Final coding was conducted between September 18 and September 23, 2001. Data collection was compressed to address concerns about potential changes in content. However, this particular time frame resulted in a unique code that was added to the coding sheet during the final pre-test in mid-September. Researchers discovered some Web sites had added a message to their home page directly related to the terrorist attacks of September 11, 2001. Most of these messages expressed concern for victims and their families and some indicated what companies and/or their employees were doing to help. This code is shown as an “acute response” function, but it may have also had some effect on the message strategy because most of these messages draw on the social message strategy. However, coding at this time provides a good opportunity to observe how each company reacts to a socially critical phenomenon. This is what traditional corporate advertising also does with a form of issue advertising as previously described.
Three researchers who are familiar with Taylor’s framework conducted the coding. The total of 160 Web sites were divided and each researcher examined one third of the sample.
Average time spent coding each Web site was approximately ten minutes. To calculate the intercoder reliability, 20% of the sample (32 Web sites) was selected. Selected sites were representative of the whole sample in terms of product category and size of companies. Two out of three researchers examined each of the 32 sites and the intercoder reliability of each coding item was calculated using Holsti’s formula. Intercoder reliability ranged from 75.9% to 87.5% with an average of 81.0%. Reliability scores were 80% or higher in most categories. The few items with lower reliability required qualitative and subjective decisions (e.g., the five-point Likert scale for overall message strategy).
Functions of Web Sites
As shown in Table 1, most corporate Web sites combine multiple functions as predicted by hypothesis 1. Only 4 of the 160 sites (2.5%) had a single function and 105 of the sites (65.63%) combined all three functions. The second-most frequent mix (20.63%) was sites that combined communication about the company and the brand but had no sales functions. Almost a third of all sites incorporated a message about the September 11 tragedy on their home pages.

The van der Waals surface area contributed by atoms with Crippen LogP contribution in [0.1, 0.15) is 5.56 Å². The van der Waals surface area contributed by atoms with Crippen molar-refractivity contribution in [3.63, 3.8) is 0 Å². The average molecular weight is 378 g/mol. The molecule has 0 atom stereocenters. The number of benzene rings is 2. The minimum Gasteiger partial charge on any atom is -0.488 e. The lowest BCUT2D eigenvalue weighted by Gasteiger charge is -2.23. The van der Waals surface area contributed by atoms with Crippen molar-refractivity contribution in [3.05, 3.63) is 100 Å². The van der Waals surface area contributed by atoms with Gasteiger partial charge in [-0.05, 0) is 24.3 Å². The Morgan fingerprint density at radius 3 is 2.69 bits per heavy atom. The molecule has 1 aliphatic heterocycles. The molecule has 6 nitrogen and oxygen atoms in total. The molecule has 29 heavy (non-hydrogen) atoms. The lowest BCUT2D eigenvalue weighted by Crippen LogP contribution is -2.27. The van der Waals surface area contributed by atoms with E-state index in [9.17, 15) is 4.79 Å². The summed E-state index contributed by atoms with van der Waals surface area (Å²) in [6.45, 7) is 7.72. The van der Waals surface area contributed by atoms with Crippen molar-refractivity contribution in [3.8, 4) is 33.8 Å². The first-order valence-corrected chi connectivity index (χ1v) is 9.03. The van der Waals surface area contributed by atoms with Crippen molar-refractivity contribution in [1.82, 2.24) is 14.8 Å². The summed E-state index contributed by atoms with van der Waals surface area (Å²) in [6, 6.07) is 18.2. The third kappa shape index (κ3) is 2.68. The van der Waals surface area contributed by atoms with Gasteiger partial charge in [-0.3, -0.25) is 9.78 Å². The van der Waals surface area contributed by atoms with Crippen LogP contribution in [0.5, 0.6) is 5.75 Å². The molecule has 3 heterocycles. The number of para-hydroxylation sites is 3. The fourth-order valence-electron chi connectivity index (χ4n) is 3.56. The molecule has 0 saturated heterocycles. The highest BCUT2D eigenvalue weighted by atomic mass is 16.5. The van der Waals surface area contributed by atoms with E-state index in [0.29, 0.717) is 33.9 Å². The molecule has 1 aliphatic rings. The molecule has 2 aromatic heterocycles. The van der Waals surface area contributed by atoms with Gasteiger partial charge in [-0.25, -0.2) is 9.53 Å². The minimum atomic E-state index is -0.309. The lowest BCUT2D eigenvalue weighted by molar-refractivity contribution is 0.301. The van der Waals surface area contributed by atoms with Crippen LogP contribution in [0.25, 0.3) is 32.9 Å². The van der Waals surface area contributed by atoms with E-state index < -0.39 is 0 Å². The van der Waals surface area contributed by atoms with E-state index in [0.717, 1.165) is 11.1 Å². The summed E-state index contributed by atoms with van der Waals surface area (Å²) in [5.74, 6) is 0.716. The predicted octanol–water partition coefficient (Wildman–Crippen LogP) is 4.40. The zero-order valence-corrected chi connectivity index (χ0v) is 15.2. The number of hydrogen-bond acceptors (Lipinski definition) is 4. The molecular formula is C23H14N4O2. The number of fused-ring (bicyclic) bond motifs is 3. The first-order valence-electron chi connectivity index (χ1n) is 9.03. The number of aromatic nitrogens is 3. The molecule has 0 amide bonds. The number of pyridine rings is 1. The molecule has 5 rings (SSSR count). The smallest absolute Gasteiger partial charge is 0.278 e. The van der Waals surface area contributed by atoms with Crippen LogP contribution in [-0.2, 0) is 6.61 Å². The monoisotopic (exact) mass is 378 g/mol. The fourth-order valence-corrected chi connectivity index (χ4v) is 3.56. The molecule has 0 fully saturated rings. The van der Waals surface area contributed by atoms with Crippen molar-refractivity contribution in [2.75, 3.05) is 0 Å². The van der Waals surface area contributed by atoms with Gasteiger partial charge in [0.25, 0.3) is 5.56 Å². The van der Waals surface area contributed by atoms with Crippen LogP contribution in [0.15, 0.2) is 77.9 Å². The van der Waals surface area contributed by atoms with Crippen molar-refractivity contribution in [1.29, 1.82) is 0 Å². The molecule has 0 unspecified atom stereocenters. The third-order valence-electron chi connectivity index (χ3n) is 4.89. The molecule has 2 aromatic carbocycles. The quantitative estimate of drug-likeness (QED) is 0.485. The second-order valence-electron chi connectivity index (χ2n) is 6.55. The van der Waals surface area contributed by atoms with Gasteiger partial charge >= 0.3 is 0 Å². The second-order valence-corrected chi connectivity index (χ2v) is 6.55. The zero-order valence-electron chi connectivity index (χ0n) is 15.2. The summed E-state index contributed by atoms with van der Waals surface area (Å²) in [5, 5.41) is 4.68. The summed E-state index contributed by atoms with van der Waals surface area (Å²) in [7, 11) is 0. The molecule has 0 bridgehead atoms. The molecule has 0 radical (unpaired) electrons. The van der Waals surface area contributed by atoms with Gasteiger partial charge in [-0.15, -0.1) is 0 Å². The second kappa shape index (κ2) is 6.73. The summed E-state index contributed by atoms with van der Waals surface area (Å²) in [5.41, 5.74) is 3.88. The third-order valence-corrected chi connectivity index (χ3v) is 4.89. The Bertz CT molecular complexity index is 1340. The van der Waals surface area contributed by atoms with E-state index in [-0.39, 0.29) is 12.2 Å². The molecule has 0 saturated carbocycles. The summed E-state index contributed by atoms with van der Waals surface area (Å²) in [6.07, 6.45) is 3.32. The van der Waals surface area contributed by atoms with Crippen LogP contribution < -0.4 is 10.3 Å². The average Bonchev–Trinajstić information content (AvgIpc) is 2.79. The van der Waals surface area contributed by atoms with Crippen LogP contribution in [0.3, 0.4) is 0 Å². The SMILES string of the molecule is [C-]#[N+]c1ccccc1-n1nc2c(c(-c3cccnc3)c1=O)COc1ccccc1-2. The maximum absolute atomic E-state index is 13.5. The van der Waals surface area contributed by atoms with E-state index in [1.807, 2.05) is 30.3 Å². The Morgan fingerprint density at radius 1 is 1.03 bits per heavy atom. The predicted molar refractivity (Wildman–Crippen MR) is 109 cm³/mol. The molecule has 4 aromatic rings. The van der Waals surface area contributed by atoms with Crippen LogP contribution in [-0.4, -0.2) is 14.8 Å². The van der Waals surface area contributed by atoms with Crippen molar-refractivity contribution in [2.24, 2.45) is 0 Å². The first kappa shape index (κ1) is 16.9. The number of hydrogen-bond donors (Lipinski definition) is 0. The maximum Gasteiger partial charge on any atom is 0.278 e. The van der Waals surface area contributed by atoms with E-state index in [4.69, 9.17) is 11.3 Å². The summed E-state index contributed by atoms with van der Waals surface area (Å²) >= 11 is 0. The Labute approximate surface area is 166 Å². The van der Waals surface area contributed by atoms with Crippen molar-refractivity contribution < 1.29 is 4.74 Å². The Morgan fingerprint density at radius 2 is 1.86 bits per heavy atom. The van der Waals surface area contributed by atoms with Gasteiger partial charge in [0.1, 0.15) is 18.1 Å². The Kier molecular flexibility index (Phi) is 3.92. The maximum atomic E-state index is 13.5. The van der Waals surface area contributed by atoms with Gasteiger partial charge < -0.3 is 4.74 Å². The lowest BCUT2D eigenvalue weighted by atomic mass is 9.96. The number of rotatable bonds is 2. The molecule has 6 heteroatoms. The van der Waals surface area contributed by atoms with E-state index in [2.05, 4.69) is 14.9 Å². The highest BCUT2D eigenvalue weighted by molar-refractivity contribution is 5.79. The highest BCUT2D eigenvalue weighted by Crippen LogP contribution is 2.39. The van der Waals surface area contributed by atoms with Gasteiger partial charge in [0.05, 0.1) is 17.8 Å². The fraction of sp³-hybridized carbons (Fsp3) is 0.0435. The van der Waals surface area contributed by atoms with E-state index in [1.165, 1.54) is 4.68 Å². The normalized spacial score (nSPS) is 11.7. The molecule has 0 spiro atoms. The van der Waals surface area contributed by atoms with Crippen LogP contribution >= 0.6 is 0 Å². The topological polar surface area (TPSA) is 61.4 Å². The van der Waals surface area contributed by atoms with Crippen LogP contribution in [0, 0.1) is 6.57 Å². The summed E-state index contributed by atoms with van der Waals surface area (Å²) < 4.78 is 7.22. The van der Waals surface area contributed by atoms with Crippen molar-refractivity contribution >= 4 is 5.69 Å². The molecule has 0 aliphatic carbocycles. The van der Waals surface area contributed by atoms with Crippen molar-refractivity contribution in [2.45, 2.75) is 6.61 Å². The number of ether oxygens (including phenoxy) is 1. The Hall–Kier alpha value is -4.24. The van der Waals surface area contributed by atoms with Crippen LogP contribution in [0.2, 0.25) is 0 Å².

Table 1. Summary of Functions
Hypothesis 1a predicted that Web sites developed by high-revenue companies would have more functions than those created by low-revenue companies. As illustrated in Table 2, this hypothesis was generally supported. High-revenue companies were particularly more likely to have both company and brand-related news releases linked to their home pages than were low-revenue companies. Web sites created by high-revenue companies were also much more likely to respond to the September 11 tragedy.
The smallest differences between high- and low-revenue companies were found in terms of how they either directly or indirectly facilitated sales. This may suggest that company size is not much of a relative advantage in terms of ability to do business online. This possibility is further supported by one of the significant findings reported in Table 2 that is not in the direction predicted by hypothesis 1a – low-revenue companies were more likely than high-revenue companies to include indirect transaction information. An example would be information about where to purchase goods and services in a particular area.